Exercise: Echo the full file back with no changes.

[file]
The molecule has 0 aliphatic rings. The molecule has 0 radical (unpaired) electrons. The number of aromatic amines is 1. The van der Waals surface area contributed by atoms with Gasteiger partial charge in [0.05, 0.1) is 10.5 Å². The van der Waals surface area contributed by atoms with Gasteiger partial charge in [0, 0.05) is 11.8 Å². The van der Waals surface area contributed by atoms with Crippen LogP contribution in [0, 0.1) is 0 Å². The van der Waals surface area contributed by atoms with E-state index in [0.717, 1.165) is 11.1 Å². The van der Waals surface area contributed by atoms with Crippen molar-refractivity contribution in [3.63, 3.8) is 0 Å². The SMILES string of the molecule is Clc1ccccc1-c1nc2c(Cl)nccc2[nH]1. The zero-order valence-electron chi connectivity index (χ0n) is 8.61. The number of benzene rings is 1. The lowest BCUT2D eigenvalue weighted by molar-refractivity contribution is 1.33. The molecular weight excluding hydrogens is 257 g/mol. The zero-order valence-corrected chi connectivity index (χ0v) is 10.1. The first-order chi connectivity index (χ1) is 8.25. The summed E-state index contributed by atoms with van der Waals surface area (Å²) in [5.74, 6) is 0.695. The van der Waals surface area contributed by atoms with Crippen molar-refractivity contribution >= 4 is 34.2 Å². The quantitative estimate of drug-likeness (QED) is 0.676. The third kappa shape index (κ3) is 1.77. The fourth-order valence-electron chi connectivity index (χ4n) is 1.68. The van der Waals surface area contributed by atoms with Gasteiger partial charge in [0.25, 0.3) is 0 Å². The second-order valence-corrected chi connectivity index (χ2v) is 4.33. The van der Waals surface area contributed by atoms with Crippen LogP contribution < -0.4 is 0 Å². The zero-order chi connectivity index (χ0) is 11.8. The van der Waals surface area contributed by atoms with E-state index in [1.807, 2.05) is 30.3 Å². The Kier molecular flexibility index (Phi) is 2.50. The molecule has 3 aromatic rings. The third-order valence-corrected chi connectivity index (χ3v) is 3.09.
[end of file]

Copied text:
The molecule has 0 aliphatic rings. The molecule has 0 radical (unpaired) electrons. The number of aromatic amines is 1. The van der Waals surface area contributed by atoms with Gasteiger partial charge in [0.05, 0.1) is 10.5 Å². The van der Waals surface area contributed by atoms with Gasteiger partial charge in [0, 0.05) is 11.8 Å². The van der Waals surface area contributed by atoms with Crippen LogP contribution in [0, 0.1) is 0 Å². The van der Waals surface area contributed by atoms with E-state index in [0.717, 1.165) is 11.1 Å². The van der Waals surface area contributed by atoms with Crippen molar-refractivity contribution in [3.63, 3.8) is 0 Å². The SMILES string of the molecule is Clc1ccccc1-c1nc2c(Cl)nccc2[nH]1. The zero-order valence-electron chi connectivity index (χ0n) is 8.61. The number of benzene rings is 1. The lowest BCUT2D eigenvalue weighted by molar-refractivity contribution is 1.33. The molecular weight excluding hydrogens is 257 g/mol. The zero-order valence-corrected chi connectivity index (χ0v) is 10.1. The first-order chi connectivity index (χ1) is 8.25. The summed E-state index contributed by atoms with van der Waals surface area (Å²) in [5.74, 6) is 0.695. The van der Waals surface area contributed by atoms with Crippen molar-refractivity contribution >= 4 is 34.2 Å². The quantitative estimate of drug-likeness (QED) is 0.676. The third kappa shape index (κ3) is 1.77. The fourth-order valence-electron chi connectivity index (χ4n) is 1.68. The van der Waals surface area contributed by atoms with Gasteiger partial charge in [0.25, 0.3) is 0 Å². The second-order valence-corrected chi connectivity index (χ2v) is 4.33. The van der Waals surface area contributed by atoms with Crippen LogP contribution < -0.4 is 0 Å². The zero-order chi connectivity index (χ0) is 11.8. The van der Waals surface area contributed by atoms with E-state index in [1.807, 2.05) is 30.3 Å². The Kier molecular flexibility index (Phi) is 2.50. The molecule has 3 aromatic rings. The third-order valence-corrected chi connectivity index (χ3v) is 3.09.